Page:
Organic coffee is grown in more than 40 countries, including Colombia, Costa Rica, Ethiopia, Guatemala, Honduras, Indonesia, Mexico, Peru, Tanzania, and the United States. Of these, the leading producers are Peru, Ethiopia, and Mexico. Organic coffee is grown using methods and materials that have a low impact on the environment. Organic production systems replenish and maintain soil fertility, reduce the use of toxic and persistent pesticides and fertilizers, and build biologically diverse agriculture.
A shade-loving, tropical forest plant, coffee is grown on fragile soils, and often on steep terrain highly susceptible to erosion. Deforestation presents one of the greatest threats to the fragile forest ecosystems where coffee is grown. Over the past forty years, Central America and Mexico have lost approximately two-thirds of their forest. And while these regions can seem far removed, they are linked to North America in vital ways. During the winter months, over 200 of our migratory bird species nest in Central America, Mexico and the Caribbean, often finding refuge in the multi-layered habitat created by organic coffee farms. Organic coffee production offers an uplifting example of how the goals of conservation and food production can co-exist side-by-side.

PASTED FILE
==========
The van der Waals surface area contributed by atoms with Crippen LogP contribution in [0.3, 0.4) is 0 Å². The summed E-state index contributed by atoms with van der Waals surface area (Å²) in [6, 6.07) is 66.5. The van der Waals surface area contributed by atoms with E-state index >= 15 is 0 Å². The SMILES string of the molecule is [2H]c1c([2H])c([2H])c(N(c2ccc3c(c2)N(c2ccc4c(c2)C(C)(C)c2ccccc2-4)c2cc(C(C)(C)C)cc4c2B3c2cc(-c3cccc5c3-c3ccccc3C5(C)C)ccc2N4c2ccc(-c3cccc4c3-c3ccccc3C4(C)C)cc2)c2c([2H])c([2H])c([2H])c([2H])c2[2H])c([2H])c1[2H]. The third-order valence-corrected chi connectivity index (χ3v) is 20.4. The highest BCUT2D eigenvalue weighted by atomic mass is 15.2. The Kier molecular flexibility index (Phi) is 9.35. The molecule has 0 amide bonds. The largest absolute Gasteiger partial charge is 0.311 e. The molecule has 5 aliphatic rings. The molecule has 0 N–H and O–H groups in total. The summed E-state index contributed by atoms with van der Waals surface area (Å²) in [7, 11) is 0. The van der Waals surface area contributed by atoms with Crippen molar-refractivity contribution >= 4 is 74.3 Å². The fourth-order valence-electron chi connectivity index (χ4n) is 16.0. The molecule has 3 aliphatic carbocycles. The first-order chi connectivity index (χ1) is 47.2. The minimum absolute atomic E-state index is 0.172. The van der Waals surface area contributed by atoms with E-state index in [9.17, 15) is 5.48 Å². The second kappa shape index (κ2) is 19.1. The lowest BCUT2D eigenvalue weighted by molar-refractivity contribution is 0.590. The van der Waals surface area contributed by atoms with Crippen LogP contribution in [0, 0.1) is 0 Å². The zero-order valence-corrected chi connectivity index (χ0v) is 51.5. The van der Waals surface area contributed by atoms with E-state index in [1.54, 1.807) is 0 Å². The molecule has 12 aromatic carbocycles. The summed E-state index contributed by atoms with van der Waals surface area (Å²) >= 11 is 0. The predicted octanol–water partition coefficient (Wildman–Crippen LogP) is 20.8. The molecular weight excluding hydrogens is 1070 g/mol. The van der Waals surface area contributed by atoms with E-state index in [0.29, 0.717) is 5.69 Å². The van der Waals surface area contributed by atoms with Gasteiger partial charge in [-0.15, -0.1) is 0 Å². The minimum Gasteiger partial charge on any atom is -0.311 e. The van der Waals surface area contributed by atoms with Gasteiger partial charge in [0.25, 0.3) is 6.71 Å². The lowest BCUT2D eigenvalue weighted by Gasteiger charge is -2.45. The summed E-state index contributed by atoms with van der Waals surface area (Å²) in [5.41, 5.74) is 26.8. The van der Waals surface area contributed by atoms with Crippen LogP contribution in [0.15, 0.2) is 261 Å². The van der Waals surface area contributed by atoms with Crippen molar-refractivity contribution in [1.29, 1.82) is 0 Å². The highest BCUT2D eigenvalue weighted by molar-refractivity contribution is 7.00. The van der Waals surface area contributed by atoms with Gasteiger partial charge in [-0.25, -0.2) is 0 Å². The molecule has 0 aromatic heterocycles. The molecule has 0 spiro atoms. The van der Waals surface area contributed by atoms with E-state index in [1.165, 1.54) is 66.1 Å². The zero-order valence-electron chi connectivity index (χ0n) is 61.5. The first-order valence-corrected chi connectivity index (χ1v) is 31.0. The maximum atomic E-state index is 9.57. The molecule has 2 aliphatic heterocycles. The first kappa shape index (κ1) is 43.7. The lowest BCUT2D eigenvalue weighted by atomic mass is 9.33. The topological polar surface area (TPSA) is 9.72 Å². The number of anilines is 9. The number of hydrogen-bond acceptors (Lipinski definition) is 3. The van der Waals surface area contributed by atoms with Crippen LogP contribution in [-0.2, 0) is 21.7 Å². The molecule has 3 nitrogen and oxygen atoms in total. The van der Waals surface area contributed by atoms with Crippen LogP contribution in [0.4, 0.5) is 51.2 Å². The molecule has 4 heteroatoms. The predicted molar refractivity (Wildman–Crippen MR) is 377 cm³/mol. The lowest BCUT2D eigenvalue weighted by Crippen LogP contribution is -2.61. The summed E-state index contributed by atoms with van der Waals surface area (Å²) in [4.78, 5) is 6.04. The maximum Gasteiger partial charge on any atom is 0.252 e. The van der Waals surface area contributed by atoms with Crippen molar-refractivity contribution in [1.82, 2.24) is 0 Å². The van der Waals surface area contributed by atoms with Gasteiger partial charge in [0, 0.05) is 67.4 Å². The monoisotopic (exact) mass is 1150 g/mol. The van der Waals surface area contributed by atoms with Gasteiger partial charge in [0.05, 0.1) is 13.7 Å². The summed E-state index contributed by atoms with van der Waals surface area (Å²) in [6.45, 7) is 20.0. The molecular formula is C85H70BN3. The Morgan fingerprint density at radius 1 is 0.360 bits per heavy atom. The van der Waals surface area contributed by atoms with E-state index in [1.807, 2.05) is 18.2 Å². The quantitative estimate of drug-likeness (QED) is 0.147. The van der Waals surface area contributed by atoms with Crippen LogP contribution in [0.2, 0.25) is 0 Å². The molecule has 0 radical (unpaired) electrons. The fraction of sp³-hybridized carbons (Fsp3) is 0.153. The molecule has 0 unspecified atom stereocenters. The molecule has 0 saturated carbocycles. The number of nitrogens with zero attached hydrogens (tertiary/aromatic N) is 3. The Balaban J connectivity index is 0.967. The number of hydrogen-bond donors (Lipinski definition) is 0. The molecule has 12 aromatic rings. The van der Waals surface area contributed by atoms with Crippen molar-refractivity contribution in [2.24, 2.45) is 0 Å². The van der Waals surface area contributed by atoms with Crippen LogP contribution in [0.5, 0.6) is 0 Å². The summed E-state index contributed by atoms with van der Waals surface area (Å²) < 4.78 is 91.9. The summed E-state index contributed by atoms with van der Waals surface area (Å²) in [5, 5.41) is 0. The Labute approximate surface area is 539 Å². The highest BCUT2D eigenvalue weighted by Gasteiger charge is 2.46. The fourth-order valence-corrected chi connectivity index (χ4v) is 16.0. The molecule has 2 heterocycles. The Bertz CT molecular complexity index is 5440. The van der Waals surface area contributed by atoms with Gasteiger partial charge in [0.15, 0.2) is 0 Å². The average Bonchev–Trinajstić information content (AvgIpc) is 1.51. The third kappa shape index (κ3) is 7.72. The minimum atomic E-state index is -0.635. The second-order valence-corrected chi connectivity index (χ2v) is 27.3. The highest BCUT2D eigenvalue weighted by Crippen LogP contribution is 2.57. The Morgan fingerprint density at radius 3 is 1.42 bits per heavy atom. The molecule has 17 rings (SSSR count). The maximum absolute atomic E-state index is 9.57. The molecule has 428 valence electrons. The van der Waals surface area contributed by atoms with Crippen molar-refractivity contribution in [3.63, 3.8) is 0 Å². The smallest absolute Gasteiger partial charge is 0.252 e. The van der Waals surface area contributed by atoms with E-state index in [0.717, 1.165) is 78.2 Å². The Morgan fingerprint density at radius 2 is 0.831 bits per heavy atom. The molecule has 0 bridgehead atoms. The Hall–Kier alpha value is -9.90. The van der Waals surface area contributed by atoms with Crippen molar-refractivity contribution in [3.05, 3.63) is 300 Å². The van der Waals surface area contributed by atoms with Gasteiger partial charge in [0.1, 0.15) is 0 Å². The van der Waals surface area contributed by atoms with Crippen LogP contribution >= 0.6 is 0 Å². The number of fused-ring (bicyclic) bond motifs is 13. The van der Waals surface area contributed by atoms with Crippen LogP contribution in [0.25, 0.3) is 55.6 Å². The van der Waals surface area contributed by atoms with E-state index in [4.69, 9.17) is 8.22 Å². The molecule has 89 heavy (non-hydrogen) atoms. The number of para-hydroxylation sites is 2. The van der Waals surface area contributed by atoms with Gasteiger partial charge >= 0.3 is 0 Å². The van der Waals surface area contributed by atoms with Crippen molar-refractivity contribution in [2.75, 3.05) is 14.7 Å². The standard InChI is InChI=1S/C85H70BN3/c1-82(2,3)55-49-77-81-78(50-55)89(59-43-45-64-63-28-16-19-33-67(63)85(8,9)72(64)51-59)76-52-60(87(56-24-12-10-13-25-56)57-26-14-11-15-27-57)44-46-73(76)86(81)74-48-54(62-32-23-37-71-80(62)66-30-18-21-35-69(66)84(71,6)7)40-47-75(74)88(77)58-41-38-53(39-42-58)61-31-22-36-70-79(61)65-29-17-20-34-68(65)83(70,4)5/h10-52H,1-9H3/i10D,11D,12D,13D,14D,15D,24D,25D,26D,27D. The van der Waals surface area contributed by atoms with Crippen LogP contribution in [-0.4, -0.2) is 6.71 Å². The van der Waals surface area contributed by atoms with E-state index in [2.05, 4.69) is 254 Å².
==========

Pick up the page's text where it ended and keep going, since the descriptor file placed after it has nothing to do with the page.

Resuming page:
Organic coffee products now on the market include decaffeinated, caffeinated, flavored and instant coffees. When you buy organic coffee, you’re supporting farmers who are committed to maintaining the long-term health of our environment, and family farms and marketing cooperatives, which help to ensure economic independence in rural areas.